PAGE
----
Sunday, March 4, 2012

Ni Hao!

Have you ever tried to learn something that goes pretty much against every principle you've ever learned?  If you speak English and have tried to learn Mandarin, then the answer is yes.

There are many reasons Mandarin is a very difficult language to learn, but these are the reasons I've learned during my first 3 lessons.

1.  The sentence structure is completely different than English.  They order their words in a very different way.

2.  The literal meaning of their words is not what they use them for.  For example, the phrase "ma ma hu hu" is how say you or something is just ok/average.  The literal meaning, however, is "horse horse tiger tiger".  That makes sense right? : )  It's fun to say, though.

3.  You thought "there, their, and they're" was difficult?  How about háo, hǎo, hāo, and hào.  They have tones instead of different spellings and that tiny symbol changes not only the meaning of the word, but also changes the inflection you use to say the word.

There's a lot more reasons I believe the language is incredibly difficult, but those are the 3 major struggles so far.  At least while it's difficult, I find it very interesting!

Oh, and I got very excited the other day because our Sherpa delivery guy (food delivery guy - another post) knocked on our door again after he delivered our food because he forgot to leave ketchup for Todd's french fries.  Todd opened the door and the delivery guy said "du ìbuqǐ" (pronounced "do-boo-chee").  It took it one second too long for me to process it, but as soon as Todd closed the door, I yelled "He said "I'm sorry"!  You should have said "méi guānxi"!"(pronounced "may-goo on-she" and it means "That's all right")  Then of course, me being me, I yelled "I KNOW MANDARIN!!"  I was very proud of myself.

Basically I probably will never be able to carry on a conversation with someone in Mandarin after this class unless I take a more intense class, because to understand someone speaking in sentence form I lean my head forward and focus so hard I look like my eyes are bugging out of my head.  Plus, the person speaking must be saying one word per one to two seconds, and in Shanghai, people talk a mile a minute!  I don't understand how people understand each other's tones because it's ridiculously fast, and like I said, it's only thing when you speak English quickly because no matter what tone you're using, you can understand the words, though you may not understand the full emotion behind them.  When speaking Mandarin, if you don't hear the tone, you could completely miss the meaning of a word because the tone differentiates the meaning for many words.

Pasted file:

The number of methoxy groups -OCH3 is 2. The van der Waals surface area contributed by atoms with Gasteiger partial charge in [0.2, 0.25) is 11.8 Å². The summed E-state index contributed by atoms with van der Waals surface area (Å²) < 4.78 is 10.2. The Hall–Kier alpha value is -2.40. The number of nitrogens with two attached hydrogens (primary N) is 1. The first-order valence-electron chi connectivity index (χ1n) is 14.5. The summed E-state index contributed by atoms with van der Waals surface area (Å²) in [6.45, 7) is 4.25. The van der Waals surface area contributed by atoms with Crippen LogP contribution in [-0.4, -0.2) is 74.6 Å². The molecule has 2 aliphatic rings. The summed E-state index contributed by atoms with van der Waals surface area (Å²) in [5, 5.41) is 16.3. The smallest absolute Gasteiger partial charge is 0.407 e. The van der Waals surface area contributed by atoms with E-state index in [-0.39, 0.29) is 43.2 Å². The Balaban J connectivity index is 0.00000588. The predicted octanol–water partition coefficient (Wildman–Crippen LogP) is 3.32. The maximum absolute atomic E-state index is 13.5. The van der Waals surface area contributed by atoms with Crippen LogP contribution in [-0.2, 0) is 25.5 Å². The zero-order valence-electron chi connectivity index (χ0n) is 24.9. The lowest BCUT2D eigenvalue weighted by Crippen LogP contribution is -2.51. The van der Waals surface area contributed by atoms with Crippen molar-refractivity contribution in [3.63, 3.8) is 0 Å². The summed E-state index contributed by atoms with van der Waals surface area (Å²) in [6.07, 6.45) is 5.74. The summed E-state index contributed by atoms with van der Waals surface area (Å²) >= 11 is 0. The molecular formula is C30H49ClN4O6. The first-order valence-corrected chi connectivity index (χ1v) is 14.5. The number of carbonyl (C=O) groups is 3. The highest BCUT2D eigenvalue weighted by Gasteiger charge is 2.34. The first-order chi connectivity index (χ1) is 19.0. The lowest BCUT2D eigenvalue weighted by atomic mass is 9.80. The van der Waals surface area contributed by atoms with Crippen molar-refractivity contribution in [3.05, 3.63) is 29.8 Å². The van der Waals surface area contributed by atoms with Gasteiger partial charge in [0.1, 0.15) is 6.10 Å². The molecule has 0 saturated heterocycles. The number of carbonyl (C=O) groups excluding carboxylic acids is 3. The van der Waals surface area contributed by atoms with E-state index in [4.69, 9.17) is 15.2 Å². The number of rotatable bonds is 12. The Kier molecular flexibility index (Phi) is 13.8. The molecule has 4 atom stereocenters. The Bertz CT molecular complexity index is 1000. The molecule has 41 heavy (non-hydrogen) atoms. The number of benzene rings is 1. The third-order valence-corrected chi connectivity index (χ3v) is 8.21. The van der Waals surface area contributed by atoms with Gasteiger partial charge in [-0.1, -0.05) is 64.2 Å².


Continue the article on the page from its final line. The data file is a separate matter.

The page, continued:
I know just enough to be dangerous and to make it even harder to get around.  By that, I mean because I've learned how you're supposed to pronounce the different combinations of letters (in Mandarin it's initials and finals), I try to use the proper pronunciation for streets when I get into cabs.  And I thought the drivers had a hard time understanding me when I didn't know anything... they have a hay day with me now!

I recently grabbed a cab that was stopped at a red light.  I hopped in and read the intersection I wanted to go to from the map on my iPhone.  The light turned green and the driver started driving.  I again repeated the two street names to the driver.  He proceeded to pull over in such a way that made me read his thought "This is going to take a while.  I'm going to need to pull over to figure out where I'm going".  After apparently butchering the names of the streets using my newly acquired knowledge of the language, I showed the driver the intersection on my phone.  He repeated the street names and they sounded COMPLETELY different than what I had said.  They were so different, in fact, I said "dui" (means "yes", pronounced "dway") and then sat with my iPhone map open, tracking where we were going because I thought he was taking me to an entirely different intersection.  To make matters worse, the driver thought my pronunciation attempt was so bad, while driving he started repeating the names of the two streets over and over.  I kept telling him yes, until I realized he wanted me to repeat him to say them properly.  He didn't let me stop until I pronounced them properly 3 times in a row.  Then he of course laughed... hard.  It was humorous, I mean, the asian girl with the thick american accent trying to overly enunciate Shanghai street names.  At least this driver was nice and was truly trying to help, regardless of his laughing.

I'll keep everyone posted on my Mandarin speaking adventures as they come up, but until then, Zàijiàn!  (That means "goodbye", but literally it's to see (you) later)

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